In addition to the major A, B, and C proteins, there are a number of other proteins that have been purified from bulk hnRNP complexes (42, 43, 52, 54). These proteins, including hnRNPs D through U, fall into diverse structural classes (18). They differ in their types and numbers of RNA binding domains and in the additional domains they carry. The different hnRNPs also vary in their affinities for different ribohomopolymers, and certain proteins have high affinity for specific RNA sequences (23, 34, 62, 65). These hnRNPs assemble in different subsets or combinations onto different RNA transcripts, implying that they have transcript-specific functions (3, 41). However, little is known about the natural RNA binding sites for these proteins or about how they cooperatively assemble with nascent RNA transcripts into hnRNP complexes.
We are studying the mouse c-src transcript as a model for understanding neuron-specific splicing regulation. The src primary transcript contains an 18-nucleotide exon (N1) that is inserted between the constitutive exons 3 and 4 in neurons but is skipped in other cells (37, 40). Analysis of src splicing both in vivo and in vitro indicates that the neuronal inclusion of the N1 exon requires an intronic splicing enhancer sequence lying between 17 and 142 nucleotides downstream of the exon (4, 50). The central, most conserved portion of this enhancer sequence (nucleotides 38 to 70) is called the downstream control sequence (DCS). The DCS binds to a complex of regulatory proteins that is important in allowing N1 splicing in vitro (48). Gel mobility shift assays show that the DCS complex assembles onto the RNA in neuronal WERI-1 (hereafter called WERI) cell nuclear extract but not in nonneuronal HeLa extract. This finding indicates the presence in WERI cells of protein factors that are distinct from those in HeLa cells. UV cross-linking experiments indicate that several proteins within the DCS complex bind directly to the RNA. Two of these proteins were identified as hnRNP F and the KH-type splicing regulatory protein (KSRP) (48, 49). These proteins appear to be required for exon N1 splicing and are present in both cell types.
In UV cross-linking assays, a third prominent protein of 58 kDa (p58) was seen binding to the DCS. We have now purified p58. We show here that this component of the DCS complex is hnRNP H and that, like hnRNP F and KSRP, hnRNP H is needed for src N1 splicing in vitro.
The reaction conditions for the UV cross-linking and gel mobility shift assays were described previously (48). For the antibody supershift of the DCS complex (Fig. (Fig.4B),4B), 3 μg of protein A-purified total immunoglobulin G (IgG) from either preimmune or anti-hnRNP H antiserum was added to each binding reaction mixture and incubated for an additional 8 min at 30°C before loading onto a native gel.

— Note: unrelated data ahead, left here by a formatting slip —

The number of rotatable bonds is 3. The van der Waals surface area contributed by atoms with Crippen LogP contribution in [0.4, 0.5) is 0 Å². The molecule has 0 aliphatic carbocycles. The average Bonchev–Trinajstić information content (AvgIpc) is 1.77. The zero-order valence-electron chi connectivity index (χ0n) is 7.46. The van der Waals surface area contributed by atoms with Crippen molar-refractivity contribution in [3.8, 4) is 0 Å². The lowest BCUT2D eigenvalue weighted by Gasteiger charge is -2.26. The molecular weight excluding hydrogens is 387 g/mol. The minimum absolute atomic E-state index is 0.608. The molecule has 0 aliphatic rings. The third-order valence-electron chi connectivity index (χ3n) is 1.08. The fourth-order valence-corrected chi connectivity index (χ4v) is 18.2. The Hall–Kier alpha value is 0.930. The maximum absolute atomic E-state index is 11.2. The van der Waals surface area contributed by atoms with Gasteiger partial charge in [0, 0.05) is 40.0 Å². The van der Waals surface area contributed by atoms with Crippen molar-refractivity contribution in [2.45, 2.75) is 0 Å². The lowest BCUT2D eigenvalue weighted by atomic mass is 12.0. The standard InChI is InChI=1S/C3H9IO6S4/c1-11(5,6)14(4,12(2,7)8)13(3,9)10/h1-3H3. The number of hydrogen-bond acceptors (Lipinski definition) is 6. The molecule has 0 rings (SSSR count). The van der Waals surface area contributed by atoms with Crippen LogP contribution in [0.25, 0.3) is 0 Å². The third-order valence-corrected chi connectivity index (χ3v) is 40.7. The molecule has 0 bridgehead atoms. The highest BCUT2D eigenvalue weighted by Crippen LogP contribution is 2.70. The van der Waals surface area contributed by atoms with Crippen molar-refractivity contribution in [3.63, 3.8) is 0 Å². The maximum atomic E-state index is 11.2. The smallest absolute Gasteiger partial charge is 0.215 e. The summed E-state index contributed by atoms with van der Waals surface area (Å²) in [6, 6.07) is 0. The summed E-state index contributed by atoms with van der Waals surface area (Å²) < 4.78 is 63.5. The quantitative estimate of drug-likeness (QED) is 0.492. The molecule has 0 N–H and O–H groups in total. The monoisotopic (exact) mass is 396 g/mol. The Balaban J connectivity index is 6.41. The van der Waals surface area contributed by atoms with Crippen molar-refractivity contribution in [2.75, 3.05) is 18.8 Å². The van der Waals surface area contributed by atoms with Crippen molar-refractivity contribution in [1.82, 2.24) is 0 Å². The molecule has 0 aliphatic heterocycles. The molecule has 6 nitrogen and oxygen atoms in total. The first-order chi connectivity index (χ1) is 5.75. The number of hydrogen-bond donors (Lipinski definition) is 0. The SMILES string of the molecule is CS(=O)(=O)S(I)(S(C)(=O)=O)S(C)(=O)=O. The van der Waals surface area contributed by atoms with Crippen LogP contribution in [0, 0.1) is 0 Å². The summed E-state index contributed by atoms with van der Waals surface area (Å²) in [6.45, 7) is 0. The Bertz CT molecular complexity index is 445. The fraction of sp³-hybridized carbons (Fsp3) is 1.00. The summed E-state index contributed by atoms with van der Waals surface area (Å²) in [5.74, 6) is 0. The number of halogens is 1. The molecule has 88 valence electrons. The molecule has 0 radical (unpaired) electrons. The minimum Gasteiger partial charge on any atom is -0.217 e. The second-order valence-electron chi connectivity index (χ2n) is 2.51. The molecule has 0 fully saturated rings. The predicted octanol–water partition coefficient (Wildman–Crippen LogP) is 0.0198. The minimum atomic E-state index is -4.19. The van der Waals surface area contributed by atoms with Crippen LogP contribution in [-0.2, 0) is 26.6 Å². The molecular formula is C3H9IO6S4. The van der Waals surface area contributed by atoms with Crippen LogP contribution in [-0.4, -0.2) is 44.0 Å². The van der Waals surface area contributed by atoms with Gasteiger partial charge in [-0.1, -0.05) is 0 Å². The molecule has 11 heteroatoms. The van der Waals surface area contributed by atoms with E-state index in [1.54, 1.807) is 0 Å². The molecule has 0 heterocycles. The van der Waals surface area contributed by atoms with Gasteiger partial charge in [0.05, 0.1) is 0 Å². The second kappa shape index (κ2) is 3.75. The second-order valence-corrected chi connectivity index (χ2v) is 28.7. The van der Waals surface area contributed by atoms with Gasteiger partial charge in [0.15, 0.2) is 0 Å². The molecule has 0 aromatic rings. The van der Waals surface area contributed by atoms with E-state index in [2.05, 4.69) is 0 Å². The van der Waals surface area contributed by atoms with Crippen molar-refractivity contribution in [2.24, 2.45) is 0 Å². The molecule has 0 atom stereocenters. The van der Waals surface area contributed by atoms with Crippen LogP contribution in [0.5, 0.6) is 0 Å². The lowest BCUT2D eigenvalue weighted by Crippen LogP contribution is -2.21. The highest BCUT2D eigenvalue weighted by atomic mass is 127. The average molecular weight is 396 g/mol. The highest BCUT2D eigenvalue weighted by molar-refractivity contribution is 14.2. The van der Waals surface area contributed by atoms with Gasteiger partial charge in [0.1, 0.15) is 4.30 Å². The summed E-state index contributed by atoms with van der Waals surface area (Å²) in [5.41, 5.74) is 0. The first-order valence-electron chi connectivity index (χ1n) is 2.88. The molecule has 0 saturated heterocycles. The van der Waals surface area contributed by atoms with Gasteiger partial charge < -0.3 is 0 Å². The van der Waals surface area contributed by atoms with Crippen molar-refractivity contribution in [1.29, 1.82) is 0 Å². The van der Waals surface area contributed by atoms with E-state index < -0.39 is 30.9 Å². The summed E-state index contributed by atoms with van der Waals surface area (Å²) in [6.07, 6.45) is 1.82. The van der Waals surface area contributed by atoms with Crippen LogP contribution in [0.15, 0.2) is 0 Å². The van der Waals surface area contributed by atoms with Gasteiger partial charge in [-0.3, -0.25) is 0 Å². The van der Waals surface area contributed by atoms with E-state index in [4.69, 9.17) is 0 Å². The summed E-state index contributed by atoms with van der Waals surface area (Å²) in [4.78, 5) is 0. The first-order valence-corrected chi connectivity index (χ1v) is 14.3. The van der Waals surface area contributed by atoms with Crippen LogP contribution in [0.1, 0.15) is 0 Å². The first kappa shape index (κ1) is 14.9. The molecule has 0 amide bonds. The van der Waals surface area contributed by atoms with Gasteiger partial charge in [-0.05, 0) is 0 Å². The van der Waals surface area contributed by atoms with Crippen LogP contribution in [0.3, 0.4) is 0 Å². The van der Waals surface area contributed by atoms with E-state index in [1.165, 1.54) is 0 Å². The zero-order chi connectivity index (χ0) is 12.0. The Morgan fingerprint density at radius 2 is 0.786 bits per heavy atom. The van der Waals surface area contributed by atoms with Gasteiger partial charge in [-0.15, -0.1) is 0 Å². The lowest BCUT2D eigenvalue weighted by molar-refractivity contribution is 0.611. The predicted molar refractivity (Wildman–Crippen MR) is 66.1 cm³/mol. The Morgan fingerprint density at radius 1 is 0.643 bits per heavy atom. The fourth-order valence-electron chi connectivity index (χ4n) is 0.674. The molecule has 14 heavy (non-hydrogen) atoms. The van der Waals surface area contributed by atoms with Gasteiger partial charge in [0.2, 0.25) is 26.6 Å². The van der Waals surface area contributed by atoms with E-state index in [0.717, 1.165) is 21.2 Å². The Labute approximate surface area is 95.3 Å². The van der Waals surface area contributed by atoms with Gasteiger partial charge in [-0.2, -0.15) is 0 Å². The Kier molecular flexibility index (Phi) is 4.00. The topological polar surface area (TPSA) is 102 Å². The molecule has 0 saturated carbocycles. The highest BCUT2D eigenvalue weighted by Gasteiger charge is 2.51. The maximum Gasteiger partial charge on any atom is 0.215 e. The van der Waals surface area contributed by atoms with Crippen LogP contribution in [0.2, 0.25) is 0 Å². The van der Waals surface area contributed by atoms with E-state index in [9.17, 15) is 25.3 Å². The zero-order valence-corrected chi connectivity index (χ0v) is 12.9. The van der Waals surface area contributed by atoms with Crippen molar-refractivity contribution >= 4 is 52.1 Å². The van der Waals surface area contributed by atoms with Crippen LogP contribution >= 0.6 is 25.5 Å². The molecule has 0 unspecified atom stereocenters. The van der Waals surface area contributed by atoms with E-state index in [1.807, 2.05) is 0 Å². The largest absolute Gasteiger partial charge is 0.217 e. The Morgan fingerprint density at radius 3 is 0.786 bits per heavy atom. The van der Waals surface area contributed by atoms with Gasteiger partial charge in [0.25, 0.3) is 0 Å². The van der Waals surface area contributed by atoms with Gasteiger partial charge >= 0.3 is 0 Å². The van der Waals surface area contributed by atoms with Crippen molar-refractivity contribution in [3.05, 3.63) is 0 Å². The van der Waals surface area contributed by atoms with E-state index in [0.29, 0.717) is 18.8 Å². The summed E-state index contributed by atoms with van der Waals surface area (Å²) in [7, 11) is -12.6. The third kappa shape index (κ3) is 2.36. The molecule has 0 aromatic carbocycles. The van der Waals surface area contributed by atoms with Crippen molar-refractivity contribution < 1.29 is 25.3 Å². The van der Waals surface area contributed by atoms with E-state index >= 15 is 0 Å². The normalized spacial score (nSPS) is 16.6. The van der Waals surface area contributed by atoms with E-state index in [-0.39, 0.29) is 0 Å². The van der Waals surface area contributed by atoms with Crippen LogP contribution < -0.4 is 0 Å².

Unless otherwise indicated, all operations were carried out at 4°C. The WERI and HeLa cell nuclear extracts were prepared as described previously (4, 17). The WERI nuclear extract (20 ml from 1010 cells) was subjected to ultracentrifugation at 360,000 × g for 30 min. Ammonium sulfate was added to the supernatant to a final concentration of 40%. After centrifugation at 75,000 × g for 30 min, the pellet was resuspended in 15 ml of DG buffer (4) and dialyzed against the same buffer overnight. After removal of the precipitate by centrifugation, the supernatant was loaded on a Mono Q column (HR 5/5; Pharmacia) equilibrated in DG buffer at a flow rate of 0.25 ml/min. After being washed with the same buffer, the column was eluted with a linear KCl gradient from 0 to 0.5 M in the same buffer (total volume 25 ml). The peak fraction shown in Fig. Fig.1A1A was collected and incubated overnight with 0.5 ml of GammaBind G Sepharose (Pharmacia) carrying immobilized anti-Sm monoclonal antibody Y12 (provided by J. Steitz) on a rotatory platform. The gel slurry was packed into an empty Bio-spin column (0.64 by 5 cm; Bio-Rad). The column was washed with 5 ml of DG buffer, followed by elution with the same buffer containing 2% sodium dodecyl sulfate (SDS). The eluted protein sample was directly subjected to SDS-polyacrylamide gel electrophoresis (PAGE) analysis. The gel was stained with Coomassie blue. The 58-kDa protein band was excised from the gel and subjected to in-gel tryptic digestion as described elsewhere (59). The eluted tryptic peptides were separated by reverse-phase high-pressure liquid chromatography (HPLC) on a Vydac C18 column, and individual peptides were sequenced on an automated protein sequencer (Perkin-Elmer/ABI model 492). These peptide sequences (YGDGGSTFQSTT, HTGPNSPDTAND, FFSDCK, GLPYR, and FIYTR) all match the published sequence of hnRNP H.